FORT JACKSON, SC -- As the Army studies ways to increase and improve suicide intervention resources for Soldiers on a broad scale, Fort Jackson's Suicide Prevention Task Force is conducting its own study to make sure Soldiers stationed here are getting the crisis intervention and mental health care services they need.

Since May, members of the task force have been distributing questionnaires to Fort Jackson's permanent party Soldiers to gain insight into the effectiveness of post-wide suicide prevention programs and services.

Roughly 676 Soldiers, or about 20 percent of the Fort Jackson's permanent party population, are expected to have completed the survey by the end of this week.
An analysis of the results is expected to be presented to the post Community Health Promotion Council by late August, said Ernestine Richardson, post alcohol and drug control officer and task force coordinator.

Though taking the survey is voluntary and anonymous, Soldiers completing the survey are selected among subgroups of the permanent party population, based on criteria such as age, sex and makeup of the Soldier's unit.

"The purpose of the survey is to see how satisfied Soldiers are with the installation's mental health services, how likely they are to seek help and to identify any stigmas associated with seeking help," Richardson said.

The survey also covers training in suicide prevention, asking participants if they feel they have received sufficient training to help others contemplating suicide, and whether they feel confident they can implement that training, Richardson said.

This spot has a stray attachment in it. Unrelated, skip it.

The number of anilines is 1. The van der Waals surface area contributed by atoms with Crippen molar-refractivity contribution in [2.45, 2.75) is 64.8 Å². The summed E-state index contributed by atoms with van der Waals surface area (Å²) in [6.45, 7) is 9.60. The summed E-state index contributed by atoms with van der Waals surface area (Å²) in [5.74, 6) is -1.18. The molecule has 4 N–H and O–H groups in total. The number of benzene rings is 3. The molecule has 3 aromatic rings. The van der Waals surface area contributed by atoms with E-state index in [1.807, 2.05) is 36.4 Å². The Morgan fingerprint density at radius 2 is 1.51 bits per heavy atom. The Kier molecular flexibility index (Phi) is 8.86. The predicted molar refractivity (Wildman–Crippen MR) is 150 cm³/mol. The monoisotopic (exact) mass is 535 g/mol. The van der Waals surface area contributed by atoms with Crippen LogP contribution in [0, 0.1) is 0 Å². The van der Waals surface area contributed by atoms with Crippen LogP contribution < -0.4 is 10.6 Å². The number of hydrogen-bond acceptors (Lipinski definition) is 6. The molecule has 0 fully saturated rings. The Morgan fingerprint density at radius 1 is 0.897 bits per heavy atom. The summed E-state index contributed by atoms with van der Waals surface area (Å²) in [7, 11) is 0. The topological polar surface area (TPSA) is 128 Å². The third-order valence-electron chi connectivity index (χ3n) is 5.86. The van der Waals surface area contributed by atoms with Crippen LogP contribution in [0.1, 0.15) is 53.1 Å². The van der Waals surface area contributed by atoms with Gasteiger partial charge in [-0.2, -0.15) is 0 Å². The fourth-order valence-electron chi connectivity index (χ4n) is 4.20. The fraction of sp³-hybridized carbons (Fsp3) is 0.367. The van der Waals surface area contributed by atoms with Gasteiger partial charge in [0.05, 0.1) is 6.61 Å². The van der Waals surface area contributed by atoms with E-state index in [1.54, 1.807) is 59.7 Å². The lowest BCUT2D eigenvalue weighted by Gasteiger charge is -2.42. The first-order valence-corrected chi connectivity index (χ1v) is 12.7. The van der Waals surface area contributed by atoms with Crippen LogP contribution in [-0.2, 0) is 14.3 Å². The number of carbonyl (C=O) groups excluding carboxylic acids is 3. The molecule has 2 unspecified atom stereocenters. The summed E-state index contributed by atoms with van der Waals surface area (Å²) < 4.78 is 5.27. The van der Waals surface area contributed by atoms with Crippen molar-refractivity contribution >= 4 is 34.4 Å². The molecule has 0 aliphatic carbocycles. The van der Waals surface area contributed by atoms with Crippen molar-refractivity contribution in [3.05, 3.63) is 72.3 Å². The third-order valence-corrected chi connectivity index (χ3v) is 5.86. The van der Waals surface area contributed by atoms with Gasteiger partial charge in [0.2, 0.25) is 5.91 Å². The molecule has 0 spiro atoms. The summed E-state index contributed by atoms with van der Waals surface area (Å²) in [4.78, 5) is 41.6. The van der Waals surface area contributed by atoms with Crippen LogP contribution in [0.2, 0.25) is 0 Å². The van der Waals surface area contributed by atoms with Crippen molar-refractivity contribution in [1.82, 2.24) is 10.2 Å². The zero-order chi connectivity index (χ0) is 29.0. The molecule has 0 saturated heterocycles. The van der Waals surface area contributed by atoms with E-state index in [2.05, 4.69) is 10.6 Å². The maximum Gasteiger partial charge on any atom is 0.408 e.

"We're hoping those who take the survey will give us good information and honest feedback," she said. "We can then make rational determinations of what to do with that information."

Fort Jackson's task force, which was created in May 2009, consists of psychologists, behavioral and public health specialists, post chaplains, risk reduction and prevention coordinators, as well as personnel representing various service groups at Fort Jackson, such as the Army Substance Abuse Program, Directorate of Emergency Services and Army Community Services.

It is similar to the Army's task force in its overall goal to reduce the risk of suicide among Soldiers, Richardson said. However, it studies trends unique to Fort Jackson's diverse population.

"The battle rhythm is unique to Fort Jackson and the only way to know how it impacts the Soldiers ... is to research the issues found here," she said.

Robert Youmans, director of Human Resources and task force manager, said the purpose
of the task force is to collect data; identify trends; provide the Community Health Promotion Council (which is chaired by the commanding general) guidance; and to inform commanders how to better educate their Soldiers about warning signs of suicide and about crisis intervention resources available on post.

"We talk to leaders about those things that can trigger suicide and we encourage them to get intimately involved - to get to know their Soldiers better - so they are in a better position to hopefully prevent suicide," Youmans said.

"By securing the safety of individuals at risk for suicide, we minimize the adverse effects of suicidal behavior on unit cohesion and other military personnel, and preserve mission effectiveness and our war-fighting capability," Richardson said.

"Because at the end of the day," Youmans said, "the Army wants Soldiers to be fit to go do what they're supposed to do - fight wars and provide security for our nation."
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